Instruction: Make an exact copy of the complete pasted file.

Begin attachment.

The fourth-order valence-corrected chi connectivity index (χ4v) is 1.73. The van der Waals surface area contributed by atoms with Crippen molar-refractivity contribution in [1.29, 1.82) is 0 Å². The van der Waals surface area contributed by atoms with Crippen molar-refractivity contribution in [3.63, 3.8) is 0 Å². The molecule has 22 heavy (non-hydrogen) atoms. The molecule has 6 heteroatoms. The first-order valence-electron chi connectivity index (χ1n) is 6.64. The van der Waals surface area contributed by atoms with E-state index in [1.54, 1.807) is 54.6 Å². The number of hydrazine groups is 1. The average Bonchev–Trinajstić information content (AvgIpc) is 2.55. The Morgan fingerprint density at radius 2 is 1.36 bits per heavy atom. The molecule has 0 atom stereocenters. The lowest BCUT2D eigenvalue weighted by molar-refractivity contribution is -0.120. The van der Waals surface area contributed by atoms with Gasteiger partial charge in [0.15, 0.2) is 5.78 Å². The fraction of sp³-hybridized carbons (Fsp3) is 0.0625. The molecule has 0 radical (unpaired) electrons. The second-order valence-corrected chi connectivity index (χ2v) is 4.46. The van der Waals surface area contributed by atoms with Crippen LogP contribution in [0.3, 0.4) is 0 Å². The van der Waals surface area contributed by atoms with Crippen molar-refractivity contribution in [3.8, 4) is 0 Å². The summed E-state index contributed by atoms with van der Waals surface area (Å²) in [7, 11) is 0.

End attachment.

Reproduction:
The fourth-order valence-corrected chi connectivity index (χ4v) is 1.73. The van der Waals surface area contributed by atoms with Crippen molar-refractivity contribution in [1.29, 1.82) is 0 Å². The van der Waals surface area contributed by atoms with Crippen molar-refractivity contribution in [3.63, 3.8) is 0 Å². The molecule has 22 heavy (non-hydrogen) atoms. The molecule has 6 heteroatoms. The first-order valence-electron chi connectivity index (χ1n) is 6.64. The van der Waals surface area contributed by atoms with E-state index in [1.54, 1.807) is 54.6 Å². The number of hydrazine groups is 1. The average Bonchev–Trinajstić information content (AvgIpc) is 2.55. The Morgan fingerprint density at radius 2 is 1.36 bits per heavy atom. The molecule has 0 atom stereocenters. The lowest BCUT2D eigenvalue weighted by molar-refractivity contribution is -0.120. The van der Waals surface area contributed by atoms with Gasteiger partial charge in [0.15, 0.2) is 5.78 Å². The fraction of sp³-hybridized carbons (Fsp3) is 0.0625. The molecule has 0 radical (unpaired) electrons. The second-order valence-corrected chi connectivity index (χ2v) is 4.46. The van der Waals surface area contributed by atoms with Crippen LogP contribution in [0.3, 0.4) is 0 Å². The van der Waals surface area contributed by atoms with Crippen molar-refractivity contribution in [3.8, 4) is 0 Å². The summed E-state index contributed by atoms with van der Waals surface area (Å²) in [7, 11) is 0.